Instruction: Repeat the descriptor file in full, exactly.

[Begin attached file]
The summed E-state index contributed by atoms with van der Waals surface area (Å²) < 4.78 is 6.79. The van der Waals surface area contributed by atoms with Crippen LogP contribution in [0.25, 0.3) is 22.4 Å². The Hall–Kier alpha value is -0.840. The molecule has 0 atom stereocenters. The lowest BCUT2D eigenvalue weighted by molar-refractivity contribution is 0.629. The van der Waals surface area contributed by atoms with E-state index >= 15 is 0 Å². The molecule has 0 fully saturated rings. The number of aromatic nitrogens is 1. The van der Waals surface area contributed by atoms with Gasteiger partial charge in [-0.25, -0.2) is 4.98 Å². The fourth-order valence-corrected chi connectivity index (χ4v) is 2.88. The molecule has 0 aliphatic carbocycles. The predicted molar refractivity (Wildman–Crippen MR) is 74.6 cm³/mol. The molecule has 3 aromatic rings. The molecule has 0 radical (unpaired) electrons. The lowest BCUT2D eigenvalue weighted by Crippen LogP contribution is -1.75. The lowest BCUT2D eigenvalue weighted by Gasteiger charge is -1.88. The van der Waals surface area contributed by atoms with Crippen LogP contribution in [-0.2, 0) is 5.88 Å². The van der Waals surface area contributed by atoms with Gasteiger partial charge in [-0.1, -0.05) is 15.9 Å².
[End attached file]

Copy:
The summed E-state index contributed by atoms with van der Waals surface area (Å²) < 4.78 is 6.79. The van der Waals surface area contributed by atoms with Crippen LogP contribution in [0.25, 0.3) is 22.4 Å². The Hall–Kier alpha value is -0.840. The molecule has 0 atom stereocenters. The lowest BCUT2D eigenvalue weighted by molar-refractivity contribution is 0.629. The van der Waals surface area contributed by atoms with E-state index >= 15 is 0 Å². The molecule has 0 fully saturated rings. The number of aromatic nitrogens is 1. The van der Waals surface area contributed by atoms with Gasteiger partial charge in [-0.25, -0.2) is 4.98 Å². The fourth-order valence-corrected chi connectivity index (χ4v) is 2.88. The molecule has 0 aliphatic carbocycles. The predicted molar refractivity (Wildman–Crippen MR) is 74.6 cm³/mol. The molecule has 3 aromatic rings. The molecule has 0 radical (unpaired) electrons. The lowest BCUT2D eigenvalue weighted by Crippen LogP contribution is -1.75. The lowest BCUT2D eigenvalue weighted by Gasteiger charge is -1.88. The van der Waals surface area contributed by atoms with Crippen LogP contribution in [-0.2, 0) is 5.88 Å². The van der Waals surface area contributed by atoms with Gasteiger partial charge in [-0.1, -0.05) is 15.9 Å².